Faduma also evoked Protestant Liberalism’s emphasis on human ability and responsibility rather than providential determinism as he opined that the “lessons to be learned from the epidemic were not about humanity’s sinfulness, nor God’s wrathful judgment and complicity in their suffering,” but rather about social responsibility and the “workings of physical laws” related to sanitary conditions. Insisting that faith and prayer without works were “of no avail,” he admonished that unless the lessons of health and sanitation were heeded, religious faith and ritual would do nothing for physical health: “[U]nless we repent and rectify these … we shall perish in spite of prayers and songs when the time of visitation comes.”
However, like other members of the faithful, Faduma did not prove immune to the more profound and challenging theological and soteriological questions elicited by the pandemic. In the aftermath of the misery and tragedy of the pandemic as well as the broader social and spiritual dislocations occasioned by the war, he revisited theological and soteriological concepts long held dear in a series of newspaper articles aptly titled “The Faith That Is in Me.” In this often-poignant series, Faduma presented a summary and analysis of the evolved theological convictions and beliefs that continued to shape his life and work. He sounded a new note of realism, which suggests that he was among the theological liberals who, amid the carnage of World War I, the pandemic, and theological liberalism’s manifest failure to usher in the “kingdom of God on Earth,” were forced to reexamine and temper their idealism and optimism.
Despite the controversial nature of the theological, missiological, and pedagogical reflections and reforms advocated by Faduma, his numerous contributions to the religious, educational, and political well-being of Sierra Leone and broader West Africa were not unappreciated. In 1923, the Sierra Leone Weekly News published “an appraisement of Professor Faduma” that summarized and celebrated his contributions before, during, and after the pandemic. The paper’s tribute coincided with Faduma’s plans to return to the United States. On September 19, 1923, following a round of farewell services “in recognition of his valuable service to the Colony in Educational, Literary and Religious undertakings,” he sailed for the United States.
By December 1924, Faduma was re-associated with the American Missionary Association and stationed at Lincoln Academy in Kings Mountain, N.C. During the waning years of his life, which were spent in High Point, N.C., with his wife of almost 50 years, Faduma’s dogged evangelical liberalism was further assaulted by the brutalities of World War II and the continued intransigence of Southern racism. In a 1943 article entitled “Some of My Experiences in the Southland,” he poignantly recalled his experiences with racism during his 39-year ministry in the South, which he described as “a land of conundrums.”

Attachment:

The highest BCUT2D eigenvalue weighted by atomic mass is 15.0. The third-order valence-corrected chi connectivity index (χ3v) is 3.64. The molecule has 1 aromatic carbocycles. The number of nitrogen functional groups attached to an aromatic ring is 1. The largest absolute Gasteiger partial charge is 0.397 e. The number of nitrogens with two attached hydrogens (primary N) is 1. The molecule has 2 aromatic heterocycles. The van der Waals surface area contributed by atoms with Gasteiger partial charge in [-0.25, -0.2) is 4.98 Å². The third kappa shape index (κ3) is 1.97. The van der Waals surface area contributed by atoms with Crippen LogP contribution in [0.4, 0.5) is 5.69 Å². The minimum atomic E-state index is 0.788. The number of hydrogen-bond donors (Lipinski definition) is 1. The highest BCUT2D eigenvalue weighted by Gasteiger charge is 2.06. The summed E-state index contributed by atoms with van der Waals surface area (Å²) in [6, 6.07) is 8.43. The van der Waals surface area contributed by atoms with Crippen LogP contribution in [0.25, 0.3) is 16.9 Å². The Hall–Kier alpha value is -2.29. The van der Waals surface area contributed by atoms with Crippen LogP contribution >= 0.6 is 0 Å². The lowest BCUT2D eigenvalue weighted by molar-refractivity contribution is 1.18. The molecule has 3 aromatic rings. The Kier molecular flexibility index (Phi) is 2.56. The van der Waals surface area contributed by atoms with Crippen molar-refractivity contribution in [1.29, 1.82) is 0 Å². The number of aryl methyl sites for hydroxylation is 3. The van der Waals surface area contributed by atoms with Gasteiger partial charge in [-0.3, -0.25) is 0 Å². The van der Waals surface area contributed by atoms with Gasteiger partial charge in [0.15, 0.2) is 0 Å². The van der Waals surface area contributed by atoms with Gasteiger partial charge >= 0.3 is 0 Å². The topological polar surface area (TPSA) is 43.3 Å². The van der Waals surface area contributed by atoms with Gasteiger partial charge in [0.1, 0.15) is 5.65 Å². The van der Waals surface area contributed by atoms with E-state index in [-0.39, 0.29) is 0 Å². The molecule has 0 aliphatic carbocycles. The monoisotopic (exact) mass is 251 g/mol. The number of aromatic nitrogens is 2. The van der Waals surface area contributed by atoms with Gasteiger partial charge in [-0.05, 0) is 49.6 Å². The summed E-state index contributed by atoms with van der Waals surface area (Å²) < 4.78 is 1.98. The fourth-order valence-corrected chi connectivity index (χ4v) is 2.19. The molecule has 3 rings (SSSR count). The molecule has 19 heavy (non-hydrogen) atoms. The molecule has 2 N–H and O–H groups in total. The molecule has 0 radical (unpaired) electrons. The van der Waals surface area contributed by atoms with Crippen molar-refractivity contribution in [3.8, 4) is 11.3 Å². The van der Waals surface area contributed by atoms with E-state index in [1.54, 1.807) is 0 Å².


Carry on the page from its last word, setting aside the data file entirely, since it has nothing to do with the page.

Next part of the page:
It was perhaps fitting that Faduma issued the final summaries of his life’s work in response to a 1944 alumni questionnaire from Yale Divinity School. Replying in an aged script, he reported that he was a “Retired Missionary” who had spent a total of “57” years at various mission posts and institutions in the United States and Sierra Leone. He also included a listing of 50 of his “literary contributions,” the typescript of his autobiographical sketch entitled “My Nigerian African Background,” and a copy of “Some of My Experiences in the Southland.”
Intrigued by the aged African alum, Dean Luther Allan Weigle requested additional information. In May 1945, Faduma replied in a letter that gave a more comprehensive account of his life and labors and even recounted his years as a student at the Divinity School. Explicitly recalling his old instructors, “Dean Day, Professors Fisher, Harris, Brastow, Stevens, Curtis, [and] Porter,” Faduma confessed that they “left behind them and in my life memories which are indelible.”
Weigle responded with a letter that expressed the Divinity School’s pride in Faduma’s accomplishments: “I congratulate you heartily upon the long and effective service that you have rendered in the field of Christian missions and Christian education, and I assure you that we of the faculty of your old school take pride in what you have accomplished.” Less than a year later, on January 25, 1946, Faduma died and was buried at High Point.
Faduma’s long career and contributions were testimony to the theological and pedagogical liberalism that was nurtured during his study at YDS and doggedly embraced even as it was chastened and tempered amid the relentless persistence of Southern racism, the wake of the brutality of two world wars, and the horror of the 1918 influenza pandemic, particularly as experienced firsthand among the residents of Sierra Leone.
Dr. Moses Moore ’77 M.Div. is Associate Professor of Religious Studies at Arizona State University.